The Associated Press
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Sei-young Kim of South Korea celebrates after making the winning putt on Sunday.
Sam Greenwood/Getty Images
Sei-young Kim hit the putt of her life, a 25-foot birdie on the final hole of the CME Group Tour Championship to win US$1.5-million, the richest prize in the history of women’s golf.
Kim closed with a two-under 70 to beat an unlikely foe Sunday at Tiburon Golf Club.
Charley Hull of England birdied her last three holes for a 66, the last one a 12-footer that gave her a tie for the lead. Kim, who looked shaky in missing three straight birdie chances from 12 feet, tugged her approach to the top of a crown at the back of the green. The winning putt — the money putt — was hit with perfect pace and broke sharply to the right as Kim pumped her fists in disbelief.
She finished a wire-to-wire victory for her third LPGA Tour title of the year and 10th of her career.
This was memorable for the finish and the reward.
Instead of a US$500,000 first-place cheque and a US$1-million bonus to a season points race, CME Globe wanted to award US$1.5-million in official money to any of the 60 players who qualified for the season finale. That’s US$500,000 more than the previous record prize, US$1-million at the U.S. Women’s Open.
Kim, who never trailed during the final round, was feeling the heat coming down the stretch as Danielle Kang and then Hull took aim.
Brooke Henderson of Smiths Falls, Ont., shot 67 and finished alone in fifth.
Kang, who made five birdies on the front nine, went quiet on the back until making a 30-foot eagle putt on the 17th. She hit 4-iron into 15 feet on the final hole, and her birdie attempt to tie for the lead was short. She closed with a 65.
Hull birdied five of her last seven, and when she saw the leaderboard on the 15th, she figured she would have to birdie everything coming. From short of the green on the par-five 17th, she hit putter up the slope to tap-in range to get within one shot of Kim. And on the 18th, she walked in the birdie putt.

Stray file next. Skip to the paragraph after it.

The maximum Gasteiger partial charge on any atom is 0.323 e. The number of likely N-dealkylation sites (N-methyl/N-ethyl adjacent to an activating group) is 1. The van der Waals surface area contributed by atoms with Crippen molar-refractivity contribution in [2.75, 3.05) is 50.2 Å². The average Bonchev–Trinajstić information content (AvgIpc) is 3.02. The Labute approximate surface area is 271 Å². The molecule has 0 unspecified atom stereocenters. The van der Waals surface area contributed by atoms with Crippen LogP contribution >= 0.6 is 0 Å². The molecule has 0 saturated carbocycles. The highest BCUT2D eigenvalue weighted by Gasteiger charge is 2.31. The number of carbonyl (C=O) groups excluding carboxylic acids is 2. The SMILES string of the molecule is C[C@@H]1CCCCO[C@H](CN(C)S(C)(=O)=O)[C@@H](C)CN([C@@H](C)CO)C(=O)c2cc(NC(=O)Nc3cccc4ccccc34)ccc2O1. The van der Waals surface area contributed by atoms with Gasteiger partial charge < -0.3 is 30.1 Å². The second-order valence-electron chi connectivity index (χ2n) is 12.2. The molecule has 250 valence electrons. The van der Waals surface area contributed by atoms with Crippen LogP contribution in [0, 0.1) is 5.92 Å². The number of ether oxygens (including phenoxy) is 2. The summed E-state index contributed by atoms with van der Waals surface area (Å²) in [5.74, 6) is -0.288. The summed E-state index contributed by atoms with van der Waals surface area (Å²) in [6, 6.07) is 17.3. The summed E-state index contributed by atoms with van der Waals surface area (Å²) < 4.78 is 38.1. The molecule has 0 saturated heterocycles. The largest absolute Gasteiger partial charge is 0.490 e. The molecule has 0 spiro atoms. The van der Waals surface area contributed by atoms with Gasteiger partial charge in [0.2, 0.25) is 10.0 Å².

Kim thought her biggest threat was Nelly Korda, who started one shot behind. Korda stalled with two hooked tee shots, the second one hurting her chances at a birdie on the 17th.
Walking up the 18th, Kim realized Hull had tied her.
“I didn’t know Charley finished at 17 [under],” Kim said at the trophy presentation. “What if I couldn’t make it? I could go to a playoff. It’s not good for me. It was really nervous when walking through hole 18. I was like: `OK, not a big deal. Try to play like a practice round.’ Even then, I was really nervous.”
She set nerves aside and made the only putt that mattered. The US$1.5-million was more than she had made all year.
Kim finished at 18-under 270 and finished No. 2 on the LPGA money list behind Jin-young Ko, who tied for 11th and still had no complaints about her season. Ko won LPGA player of the year, the money title and the Vare Trophy for the lowest scoring average.
Ko won four times this year, including two majors.
Hull was an example of how the format change turned the Tour Championship into a free-for-all. She had only one top 10 this year and was No. 51 in the Race to CME Globe. A year ago, she wouldn’t have been eligible for the US$1-million bonus.
“I gave it my best shot,” said Hull, who won US$480,000 for being runner-up. She made US$405,961 in her previous 21 events this year.